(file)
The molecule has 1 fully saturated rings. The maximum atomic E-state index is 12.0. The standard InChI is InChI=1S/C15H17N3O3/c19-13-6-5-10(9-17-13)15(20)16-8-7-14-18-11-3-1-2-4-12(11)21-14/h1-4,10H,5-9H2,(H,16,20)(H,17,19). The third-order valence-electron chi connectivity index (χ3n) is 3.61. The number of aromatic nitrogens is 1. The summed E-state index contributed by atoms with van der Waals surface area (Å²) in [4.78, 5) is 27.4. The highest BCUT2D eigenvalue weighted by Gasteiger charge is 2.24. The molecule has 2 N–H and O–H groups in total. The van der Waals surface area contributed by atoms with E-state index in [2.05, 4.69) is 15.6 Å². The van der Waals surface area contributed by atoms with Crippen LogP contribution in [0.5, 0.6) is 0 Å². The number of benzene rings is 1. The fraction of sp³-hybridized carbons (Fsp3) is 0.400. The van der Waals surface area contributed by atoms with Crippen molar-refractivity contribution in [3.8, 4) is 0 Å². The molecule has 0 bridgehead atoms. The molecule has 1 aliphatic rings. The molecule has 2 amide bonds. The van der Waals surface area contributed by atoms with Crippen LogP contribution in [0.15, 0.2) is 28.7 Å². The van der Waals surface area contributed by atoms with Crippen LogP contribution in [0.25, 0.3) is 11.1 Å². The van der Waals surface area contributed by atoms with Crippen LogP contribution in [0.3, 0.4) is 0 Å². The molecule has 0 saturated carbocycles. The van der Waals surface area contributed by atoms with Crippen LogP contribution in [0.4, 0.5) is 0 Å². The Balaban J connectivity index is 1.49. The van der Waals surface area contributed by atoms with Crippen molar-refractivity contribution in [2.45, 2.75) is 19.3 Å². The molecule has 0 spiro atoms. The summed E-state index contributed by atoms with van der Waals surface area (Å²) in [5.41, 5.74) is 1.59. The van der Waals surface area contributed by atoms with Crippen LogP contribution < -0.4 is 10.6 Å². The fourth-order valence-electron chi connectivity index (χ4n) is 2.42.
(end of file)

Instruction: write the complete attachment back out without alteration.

The molecule has 1 fully saturated rings. The maximum atomic E-state index is 12.0. The standard InChI is InChI=1S/C15H17N3O3/c19-13-6-5-10(9-17-13)15(20)16-8-7-14-18-11-3-1-2-4-12(11)21-14/h1-4,10H,5-9H2,(H,16,20)(H,17,19). The third-order valence-electron chi connectivity index (χ3n) is 3.61. The number of aromatic nitrogens is 1. The summed E-state index contributed by atoms with van der Waals surface area (Å²) in [4.78, 5) is 27.4. The highest BCUT2D eigenvalue weighted by Gasteiger charge is 2.24. The molecule has 2 N–H and O–H groups in total. The van der Waals surface area contributed by atoms with E-state index in [2.05, 4.69) is 15.6 Å². The van der Waals surface area contributed by atoms with Crippen LogP contribution in [0.5, 0.6) is 0 Å². The number of benzene rings is 1. The fraction of sp³-hybridized carbons (Fsp3) is 0.400. The van der Waals surface area contributed by atoms with Crippen molar-refractivity contribution in [3.8, 4) is 0 Å². The molecule has 0 bridgehead atoms. The molecule has 1 aliphatic rings. The molecule has 2 amide bonds. The van der Waals surface area contributed by atoms with Crippen LogP contribution in [0.15, 0.2) is 28.7 Å². The van der Waals surface area contributed by atoms with Crippen LogP contribution in [0.25, 0.3) is 11.1 Å². The van der Waals surface area contributed by atoms with Crippen LogP contribution in [0.3, 0.4) is 0 Å². The molecule has 0 saturated carbocycles. The van der Waals surface area contributed by atoms with Crippen LogP contribution in [0.4, 0.5) is 0 Å². The Balaban J connectivity index is 1.49. The van der Waals surface area contributed by atoms with Crippen molar-refractivity contribution in [2.45, 2.75) is 19.3 Å². The molecule has 0 spiro atoms. The summed E-state index contributed by atoms with van der Waals surface area (Å²) in [5.41, 5.74) is 1.59. The van der Waals surface area contributed by atoms with Crippen LogP contribution < -0.4 is 10.6 Å². The fourth-order valence-electron chi connectivity index (χ4n) is 2.42.